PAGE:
Though they are similar in concept, purpose, and success, the Nintendo DS and its younger sibling, the 3DS, took wildly divergent roads towards commercial stardom. The former, powered by its two screens and simple touch controls, immediately made the Big N a load of cash due to how that core functionality was smartly implemented on its more accessible games and deeper hardcore-focused titles.
By adding 3-D effects to the recipe, Nintendo hoped to achieve similar results with the 3DS. However, a slow start in terms of software and the fact the tridimensional quirk of the top screen did not translate into innovative gameplay solutions made the system stall right out of the gate. Luckily, with an onslaught of stellar games, the handheld was soon able to recover and gain a firm grip on the portable gaming market.
Yet, what was once thought to be its greatest feature – the 3-D without the use of glasses – remained untouched in terms of integration with gameplay. Hence, while its predecessor was a winner due to the creative use of its defining trait, the 3DS soared despite the fact its supposed game-changing twist was an afterthought in game design terms.
Mario, who had once – for instance – introduced platforming in a full-blown explorable environment to the world in Super Mario 64, tends to be Nintendo's go-to-guy to display the capabilities of their new systems. And it was no different with the 3DS, as Super Mario 3D Land did make a fair attempt to integrate the 3D effects into the gameplay in a significant way.
However, the game did not gravitate around those mechanics; rather, it used them occasionally in an attempt to justify the inclusion of the expensive screen into the system. Consequently, the game did not serve as a great motivation or source of inspiration for other developers and companies to fully embrace that capability.
Over three years after the 3DS launched, the 3-D effects finally find their vindication, and it comes in the form of Kirby: Triple Deluxe. The uncannily solid Hal Laboratory team crafted a game around the extra sense of depth provided by the system, and in turn they have made Kirby into a pioneer. The pink puffball has grown used to starring in very good and silly games, but this time around he also gets the honor of being the first to draw the blueprints on how the 3-D can serve as the basis for an adventure.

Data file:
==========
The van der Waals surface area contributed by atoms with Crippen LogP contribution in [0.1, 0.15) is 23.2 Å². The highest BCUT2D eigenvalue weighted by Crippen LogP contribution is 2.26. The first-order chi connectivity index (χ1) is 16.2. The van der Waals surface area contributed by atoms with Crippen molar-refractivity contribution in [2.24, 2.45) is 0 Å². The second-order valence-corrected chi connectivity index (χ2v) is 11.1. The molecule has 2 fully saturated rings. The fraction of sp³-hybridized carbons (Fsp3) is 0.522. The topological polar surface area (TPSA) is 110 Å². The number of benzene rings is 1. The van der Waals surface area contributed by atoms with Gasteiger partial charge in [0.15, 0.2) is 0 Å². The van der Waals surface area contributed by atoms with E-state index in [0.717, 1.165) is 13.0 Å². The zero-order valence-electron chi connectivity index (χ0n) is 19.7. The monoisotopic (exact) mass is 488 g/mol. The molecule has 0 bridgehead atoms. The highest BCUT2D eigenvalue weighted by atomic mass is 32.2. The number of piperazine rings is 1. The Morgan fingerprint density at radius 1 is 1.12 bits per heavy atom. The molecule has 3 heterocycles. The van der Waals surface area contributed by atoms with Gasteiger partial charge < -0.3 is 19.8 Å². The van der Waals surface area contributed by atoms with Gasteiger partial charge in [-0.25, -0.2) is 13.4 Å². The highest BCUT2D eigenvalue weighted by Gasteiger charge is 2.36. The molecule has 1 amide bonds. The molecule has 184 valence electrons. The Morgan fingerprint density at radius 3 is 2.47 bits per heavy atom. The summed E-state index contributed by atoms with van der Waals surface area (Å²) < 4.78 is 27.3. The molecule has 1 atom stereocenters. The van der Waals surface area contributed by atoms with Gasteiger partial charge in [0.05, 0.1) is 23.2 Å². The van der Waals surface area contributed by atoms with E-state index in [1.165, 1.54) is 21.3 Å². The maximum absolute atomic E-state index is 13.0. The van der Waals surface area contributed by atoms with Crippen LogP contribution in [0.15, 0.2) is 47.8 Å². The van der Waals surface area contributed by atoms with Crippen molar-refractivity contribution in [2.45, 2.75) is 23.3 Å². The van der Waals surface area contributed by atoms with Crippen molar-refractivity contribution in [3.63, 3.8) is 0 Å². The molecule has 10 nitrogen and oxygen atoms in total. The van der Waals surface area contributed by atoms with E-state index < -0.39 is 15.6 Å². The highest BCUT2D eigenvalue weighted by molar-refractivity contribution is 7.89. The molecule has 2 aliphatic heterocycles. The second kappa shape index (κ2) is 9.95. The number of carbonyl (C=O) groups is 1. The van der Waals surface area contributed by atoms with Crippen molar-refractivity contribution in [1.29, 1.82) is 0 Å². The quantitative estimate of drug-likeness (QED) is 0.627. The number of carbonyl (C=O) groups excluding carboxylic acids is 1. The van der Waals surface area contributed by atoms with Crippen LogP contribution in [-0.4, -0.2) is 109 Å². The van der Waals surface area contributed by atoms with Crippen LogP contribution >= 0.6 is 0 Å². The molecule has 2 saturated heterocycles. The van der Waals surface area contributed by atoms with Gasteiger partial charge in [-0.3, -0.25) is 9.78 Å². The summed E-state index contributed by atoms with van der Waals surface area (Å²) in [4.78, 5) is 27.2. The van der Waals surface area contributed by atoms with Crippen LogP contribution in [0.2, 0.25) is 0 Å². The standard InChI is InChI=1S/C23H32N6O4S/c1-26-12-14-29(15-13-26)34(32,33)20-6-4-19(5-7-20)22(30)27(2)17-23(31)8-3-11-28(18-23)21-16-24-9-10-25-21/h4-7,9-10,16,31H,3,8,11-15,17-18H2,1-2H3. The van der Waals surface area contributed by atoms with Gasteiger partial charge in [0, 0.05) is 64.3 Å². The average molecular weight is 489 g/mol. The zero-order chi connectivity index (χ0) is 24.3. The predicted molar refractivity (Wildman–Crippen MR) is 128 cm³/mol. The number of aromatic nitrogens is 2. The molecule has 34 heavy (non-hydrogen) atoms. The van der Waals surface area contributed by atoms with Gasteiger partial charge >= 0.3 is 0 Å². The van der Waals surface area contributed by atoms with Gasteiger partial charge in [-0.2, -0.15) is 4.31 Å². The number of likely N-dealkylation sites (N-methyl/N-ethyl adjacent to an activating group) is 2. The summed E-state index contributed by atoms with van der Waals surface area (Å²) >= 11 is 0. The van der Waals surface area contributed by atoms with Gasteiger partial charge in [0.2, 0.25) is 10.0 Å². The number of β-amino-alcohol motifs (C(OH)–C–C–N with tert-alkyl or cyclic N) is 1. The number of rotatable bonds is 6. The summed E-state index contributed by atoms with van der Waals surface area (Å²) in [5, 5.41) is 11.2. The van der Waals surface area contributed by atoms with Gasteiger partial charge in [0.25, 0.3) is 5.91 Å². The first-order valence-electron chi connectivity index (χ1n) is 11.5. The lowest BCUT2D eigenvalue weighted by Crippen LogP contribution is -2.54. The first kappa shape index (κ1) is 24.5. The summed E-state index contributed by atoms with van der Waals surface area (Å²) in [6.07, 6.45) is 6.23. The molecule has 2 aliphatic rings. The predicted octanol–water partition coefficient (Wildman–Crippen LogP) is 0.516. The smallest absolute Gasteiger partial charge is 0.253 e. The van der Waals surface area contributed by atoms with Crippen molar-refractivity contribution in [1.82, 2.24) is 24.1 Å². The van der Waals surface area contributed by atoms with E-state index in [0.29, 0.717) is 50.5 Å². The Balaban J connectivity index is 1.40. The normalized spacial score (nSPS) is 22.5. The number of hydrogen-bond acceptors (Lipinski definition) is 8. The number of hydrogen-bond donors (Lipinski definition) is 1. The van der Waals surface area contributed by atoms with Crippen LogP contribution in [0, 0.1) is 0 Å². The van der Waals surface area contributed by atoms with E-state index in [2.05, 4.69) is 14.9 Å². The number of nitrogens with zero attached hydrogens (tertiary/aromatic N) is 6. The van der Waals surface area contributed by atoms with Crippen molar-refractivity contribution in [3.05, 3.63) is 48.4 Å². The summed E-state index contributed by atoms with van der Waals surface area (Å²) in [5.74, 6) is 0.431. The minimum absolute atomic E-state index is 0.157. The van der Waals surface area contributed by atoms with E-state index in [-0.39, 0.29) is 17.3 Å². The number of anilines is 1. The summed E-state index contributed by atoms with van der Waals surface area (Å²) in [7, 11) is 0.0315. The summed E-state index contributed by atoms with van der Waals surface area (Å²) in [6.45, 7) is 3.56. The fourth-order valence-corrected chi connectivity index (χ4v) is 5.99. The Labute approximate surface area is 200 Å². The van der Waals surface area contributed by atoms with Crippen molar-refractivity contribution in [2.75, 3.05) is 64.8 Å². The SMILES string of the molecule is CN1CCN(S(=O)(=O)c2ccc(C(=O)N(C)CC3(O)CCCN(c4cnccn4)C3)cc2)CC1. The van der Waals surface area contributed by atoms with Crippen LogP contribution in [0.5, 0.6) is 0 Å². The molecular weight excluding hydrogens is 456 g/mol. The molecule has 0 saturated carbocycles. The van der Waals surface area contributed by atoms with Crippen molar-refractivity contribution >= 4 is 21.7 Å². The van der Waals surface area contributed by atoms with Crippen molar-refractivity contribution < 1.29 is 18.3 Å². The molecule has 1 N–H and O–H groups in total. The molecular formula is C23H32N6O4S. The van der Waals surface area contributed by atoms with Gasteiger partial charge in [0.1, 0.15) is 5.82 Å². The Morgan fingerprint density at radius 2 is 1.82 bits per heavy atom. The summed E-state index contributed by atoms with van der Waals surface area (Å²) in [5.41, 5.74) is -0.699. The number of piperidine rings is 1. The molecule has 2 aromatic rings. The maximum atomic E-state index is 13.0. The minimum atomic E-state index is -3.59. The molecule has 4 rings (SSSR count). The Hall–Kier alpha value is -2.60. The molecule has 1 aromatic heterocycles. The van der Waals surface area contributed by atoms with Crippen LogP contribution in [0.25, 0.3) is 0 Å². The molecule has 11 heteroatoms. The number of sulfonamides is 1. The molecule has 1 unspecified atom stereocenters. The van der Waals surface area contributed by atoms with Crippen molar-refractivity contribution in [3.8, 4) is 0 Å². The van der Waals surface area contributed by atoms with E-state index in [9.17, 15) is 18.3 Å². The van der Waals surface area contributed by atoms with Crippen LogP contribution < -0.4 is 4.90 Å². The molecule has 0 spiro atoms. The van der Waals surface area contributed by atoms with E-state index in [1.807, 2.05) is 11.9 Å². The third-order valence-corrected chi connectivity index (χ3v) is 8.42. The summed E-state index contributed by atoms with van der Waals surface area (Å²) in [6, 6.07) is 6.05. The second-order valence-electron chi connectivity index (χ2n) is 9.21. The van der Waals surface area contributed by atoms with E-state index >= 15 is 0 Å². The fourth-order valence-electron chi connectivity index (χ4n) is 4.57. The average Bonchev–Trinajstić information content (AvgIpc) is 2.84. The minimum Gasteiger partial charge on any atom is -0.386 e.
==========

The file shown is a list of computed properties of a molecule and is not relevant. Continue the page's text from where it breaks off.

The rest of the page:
Although its use is certainly not mandatory – a wise and obvious decision given how forcing players to utilize it would alienate a large portion of the audience – the tridimensional visuals greatly enhance the experience. The game is centered around stages with multiple layers, and Kirby gets to switch back and forth between them through the use of special warp stars. Consequently, turning on the 3-D to maximum levels boosts the contrasts between the scenarios.
The game's greatest moments occur when its stage design sets up the interaction between the foreground and the background. Crazy contraptions blast projectiles towards the screen, trees that are cut by foes on the second layer fall on Kirby, enemies attached to ropes swing between layers as if they were having fun on a playground, and bosses launch attacks that toy around with the depth.
It is all done with the charm and simplicity that is inherent to Kirby games. Developers have made it all seem so utterly natural and straightforward that it becomes impossible not to wonder why in the world nobody could build a game like that during all the years the 3DS has been out on the market.
The blend found in the game is unbelievably simple, as it matches the traditional Kirby gameplay with wild 3-D antics, but it is throughly engaging. It is colorful, lighthearted, and highly energetic. At the same time, it is easy in the delightful way Kirby games have always been, serving as the perfect entry-point for children who want to get the hang of gaming sprinkled with the signature Nintendo magic.
Playing around in the Kirby universe has always been a party, and Triple Deluxe is no different. Sure, the world might have its bottomless pits and hordes of enemies, but the little guy always has a remedy to all those problems. He shrugs at the former by inflating and hovering away, whereas he sucks the power out of the latter to use it against them in destructive fashion.
It is a breeze for veterans and a fun little challenge for the youngsters, and all of them will most likely agree that Triple Deluxe is one of the character's finest moments. Not only is he as alluring as ever, he is also breaking into new gameplay grounds. He stars in an adventure that will – inevitably – go down either as the peak of the system's use of its 3-D effects, or as the point on which companies finally realize that although it is not as remarkable as the dual screens, the 3-D slider found on the 3DS is quite a powerful tool.